Within the past year, the Spokane Tribe of Indians has created an Anadromous Program. The program is preparing tribal waters for, and furthering policy towards, reintroducing anadromous species to the blocked area of the Columbia River upstream of Chief Joseph and Grand Coulee dams. Preliminary efforts are focusing on the tributary habitats within the blocked area. A geographic information system (GIS) based model is being developed to evaluate the suitability of these habitats. The model will be reliant on various forms of field data, including but not limited to: water quality and flow, temperature, riparian vegetation, stream bed and bank characterization, and other parameters. The habitat work, and other projects, involve significant amounts of literature review, data entry and database management, modeling, and writing. Students involved with the Tribe’s Anadromous Program will be less exposed to field operations and gain more experience with computer-based skills.


Students will be assigned to work with a team of limnologists to conduct field work that will include evaluation of hydro-operation and hatchery effects on the lower trophic levels, water quality, and other limnological parameters of Lake Roosevelt. Data will be utilized to complete annual reports and to assess long-term trends in Lake Roosevelt. A Hydrolab® DS5 datasonde multiprobe (Loveland, CO) and Surveyor 4a is used to measure various water quality parameters (e.g. barometric pressure, temperature, dissolved oxygen, conductivity, pH total dissolved gas, , turbidity, oxidation/reduction potential, and total dissolved solids ). Other sampling techniques will include use of a Secchi disk to measure transparency and collection of water samples for chemistry analysis, and collection of phytoplankton and zooplankton samples.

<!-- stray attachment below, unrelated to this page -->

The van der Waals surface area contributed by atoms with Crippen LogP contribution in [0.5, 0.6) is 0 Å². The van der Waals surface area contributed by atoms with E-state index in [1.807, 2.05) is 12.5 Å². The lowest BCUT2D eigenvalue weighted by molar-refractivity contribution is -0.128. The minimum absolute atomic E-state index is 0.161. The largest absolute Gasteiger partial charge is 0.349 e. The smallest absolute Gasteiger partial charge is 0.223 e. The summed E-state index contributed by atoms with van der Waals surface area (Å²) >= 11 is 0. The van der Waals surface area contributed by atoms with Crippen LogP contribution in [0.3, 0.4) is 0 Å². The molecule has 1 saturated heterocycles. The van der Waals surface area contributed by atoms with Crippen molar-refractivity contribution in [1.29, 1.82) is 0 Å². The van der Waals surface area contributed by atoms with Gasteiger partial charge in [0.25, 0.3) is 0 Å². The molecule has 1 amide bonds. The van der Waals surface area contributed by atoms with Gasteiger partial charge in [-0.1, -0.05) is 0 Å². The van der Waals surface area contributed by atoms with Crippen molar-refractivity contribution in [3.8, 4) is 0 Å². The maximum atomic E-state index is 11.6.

IMG_6719White Sturgeon Recovery

Students will have the opportunity to work with an international team sturgeon biologists to continue project sampling which includes sub-yearling (juvenile) assessment monitoring, adult stock assessment monitoring, and telemetry monitoring. The schedules of the surveys are dependent upon water temperatures. Sub-yearling (juvenile) assessments will be conducted to detect natural recruitment, evaluate the conservation aquaculture program, estimate survival, and assess distribution, condition, growth, age, and behavior of wild and hatchery origin juvenile sturgeon in the U.S. portion of the upper Columbia River. Adult white sturgeon stock assessment monitoring will be conducted cooperatively with UCWSRI and Lake Roosevelt research and project partners to determine abundance of white sturgeon in the Transboundary Reach. Telemetry monitoring will provide information on U.S. spawning areas and identify important seasonal habitats and patterns of sturgeon movement in the Lake Roosevelt and Transboundary reaches as part of a cooperative UCWSRI Transboundary Telemetry and Data Management Project. Additional tasks will include benthic invertebrate sample processing to provide insight into food resources available in larval sampling areas. Interim hatchery operations will continue using wild caught sturgeon larvae, following protocols devised in 2011 to protect the genetic diversity of the upper Columbia River sturgeon population. A particular task of the Hutton scholar will be to assist in the collection of tissue and blood samples from captured sturgeon.